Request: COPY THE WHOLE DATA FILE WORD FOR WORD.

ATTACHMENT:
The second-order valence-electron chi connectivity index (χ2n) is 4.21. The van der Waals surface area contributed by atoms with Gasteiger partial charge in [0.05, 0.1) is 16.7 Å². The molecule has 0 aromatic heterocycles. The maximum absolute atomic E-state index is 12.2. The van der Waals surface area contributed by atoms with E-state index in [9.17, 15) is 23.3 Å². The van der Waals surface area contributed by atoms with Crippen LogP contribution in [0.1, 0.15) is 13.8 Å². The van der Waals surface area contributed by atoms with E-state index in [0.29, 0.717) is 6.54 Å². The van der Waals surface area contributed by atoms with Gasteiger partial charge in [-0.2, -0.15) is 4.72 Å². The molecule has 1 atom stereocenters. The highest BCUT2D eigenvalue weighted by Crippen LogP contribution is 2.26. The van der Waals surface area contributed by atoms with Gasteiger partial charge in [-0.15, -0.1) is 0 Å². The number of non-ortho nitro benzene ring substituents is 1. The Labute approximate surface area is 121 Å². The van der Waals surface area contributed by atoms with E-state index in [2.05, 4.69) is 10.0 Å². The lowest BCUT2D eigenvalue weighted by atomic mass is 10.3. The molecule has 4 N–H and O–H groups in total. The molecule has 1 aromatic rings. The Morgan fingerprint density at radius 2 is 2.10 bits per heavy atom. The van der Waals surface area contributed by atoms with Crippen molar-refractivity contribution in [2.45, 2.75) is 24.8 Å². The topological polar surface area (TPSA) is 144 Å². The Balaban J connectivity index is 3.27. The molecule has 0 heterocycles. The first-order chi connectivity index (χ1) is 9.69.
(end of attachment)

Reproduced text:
The second-order valence-electron chi connectivity index (χ2n) is 4.21. The van der Waals surface area contributed by atoms with Gasteiger partial charge in [0.05, 0.1) is 16.7 Å². The molecule has 0 aromatic heterocycles. The maximum absolute atomic E-state index is 12.2. The van der Waals surface area contributed by atoms with E-state index in [9.17, 15) is 23.3 Å². The van der Waals surface area contributed by atoms with Crippen LogP contribution in [0.1, 0.15) is 13.8 Å². The van der Waals surface area contributed by atoms with E-state index in [0.29, 0.717) is 6.54 Å². The van der Waals surface area contributed by atoms with Gasteiger partial charge in [-0.2, -0.15) is 4.72 Å². The molecule has 1 atom stereocenters. The highest BCUT2D eigenvalue weighted by Crippen LogP contribution is 2.26. The van der Waals surface area contributed by atoms with Gasteiger partial charge in [-0.15, -0.1) is 0 Å². The number of non-ortho nitro benzene ring substituents is 1. The Labute approximate surface area is 121 Å². The van der Waals surface area contributed by atoms with E-state index in [2.05, 4.69) is 10.0 Å². The lowest BCUT2D eigenvalue weighted by atomic mass is 10.3. The molecule has 4 N–H and O–H groups in total. The molecule has 1 aromatic rings. The Morgan fingerprint density at radius 2 is 2.10 bits per heavy atom. The van der Waals surface area contributed by atoms with Crippen molar-refractivity contribution in [2.45, 2.75) is 24.8 Å². The topological polar surface area (TPSA) is 144 Å². The Balaban J connectivity index is 3.27. The molecule has 0 heterocycles. The first-order chi connectivity index (χ1) is 9.69.